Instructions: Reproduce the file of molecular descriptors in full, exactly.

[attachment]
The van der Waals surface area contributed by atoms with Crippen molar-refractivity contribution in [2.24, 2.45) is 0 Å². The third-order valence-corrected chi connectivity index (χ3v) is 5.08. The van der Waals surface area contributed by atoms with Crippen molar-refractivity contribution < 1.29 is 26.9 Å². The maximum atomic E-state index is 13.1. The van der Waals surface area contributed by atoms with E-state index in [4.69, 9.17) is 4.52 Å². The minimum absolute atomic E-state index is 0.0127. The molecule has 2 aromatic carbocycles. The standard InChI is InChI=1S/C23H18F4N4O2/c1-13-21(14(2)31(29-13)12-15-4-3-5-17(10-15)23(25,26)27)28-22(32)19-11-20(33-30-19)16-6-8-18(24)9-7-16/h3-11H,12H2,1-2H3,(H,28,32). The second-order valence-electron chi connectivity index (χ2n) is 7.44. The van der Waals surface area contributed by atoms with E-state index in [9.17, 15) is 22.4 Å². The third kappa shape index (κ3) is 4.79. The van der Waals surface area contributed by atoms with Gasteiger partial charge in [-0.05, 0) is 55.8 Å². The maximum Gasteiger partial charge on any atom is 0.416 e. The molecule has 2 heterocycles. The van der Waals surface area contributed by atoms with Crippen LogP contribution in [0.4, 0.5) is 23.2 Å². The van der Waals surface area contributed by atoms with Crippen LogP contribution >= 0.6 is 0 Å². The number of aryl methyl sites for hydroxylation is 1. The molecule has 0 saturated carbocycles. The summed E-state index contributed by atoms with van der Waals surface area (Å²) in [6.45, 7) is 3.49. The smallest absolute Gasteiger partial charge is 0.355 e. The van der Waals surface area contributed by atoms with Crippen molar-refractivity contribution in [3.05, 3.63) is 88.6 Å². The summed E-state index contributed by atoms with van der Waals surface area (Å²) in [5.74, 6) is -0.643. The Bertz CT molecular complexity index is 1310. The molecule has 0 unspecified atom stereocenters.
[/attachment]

The van der Waals surface area contributed by atoms with Crippen molar-refractivity contribution in [2.24, 2.45) is 0 Å². The third-order valence-corrected chi connectivity index (χ3v) is 5.08. The van der Waals surface area contributed by atoms with Crippen molar-refractivity contribution < 1.29 is 26.9 Å². The maximum atomic E-state index is 13.1. The van der Waals surface area contributed by atoms with E-state index in [4.69, 9.17) is 4.52 Å². The minimum absolute atomic E-state index is 0.0127. The molecule has 2 aromatic carbocycles. The standard InChI is InChI=1S/C23H18F4N4O2/c1-13-21(14(2)31(29-13)12-15-4-3-5-17(10-15)23(25,26)27)28-22(32)19-11-20(33-30-19)16-6-8-18(24)9-7-16/h3-11H,12H2,1-2H3,(H,28,32). The second-order valence-electron chi connectivity index (χ2n) is 7.44. The van der Waals surface area contributed by atoms with E-state index in [9.17, 15) is 22.4 Å². The third kappa shape index (κ3) is 4.79. The van der Waals surface area contributed by atoms with Gasteiger partial charge in [-0.05, 0) is 55.8 Å². The maximum Gasteiger partial charge on any atom is 0.416 e. The molecule has 2 heterocycles. The van der Waals surface area contributed by atoms with Crippen LogP contribution in [0.4, 0.5) is 23.2 Å². The van der Waals surface area contributed by atoms with Crippen LogP contribution >= 0.6 is 0 Å². The number of aryl methyl sites for hydroxylation is 1. The molecule has 0 saturated carbocycles. The summed E-state index contributed by atoms with van der Waals surface area (Å²) in [6.45, 7) is 3.49. The smallest absolute Gasteiger partial charge is 0.355 e. The van der Waals surface area contributed by atoms with Crippen molar-refractivity contribution in [3.05, 3.63) is 88.6 Å². The summed E-state index contributed by atoms with van der Waals surface area (Å²) in [5.74, 6) is -0.643. The Bertz CT molecular complexity index is 1310. The molecule has 0 unspecified atom stereocenters.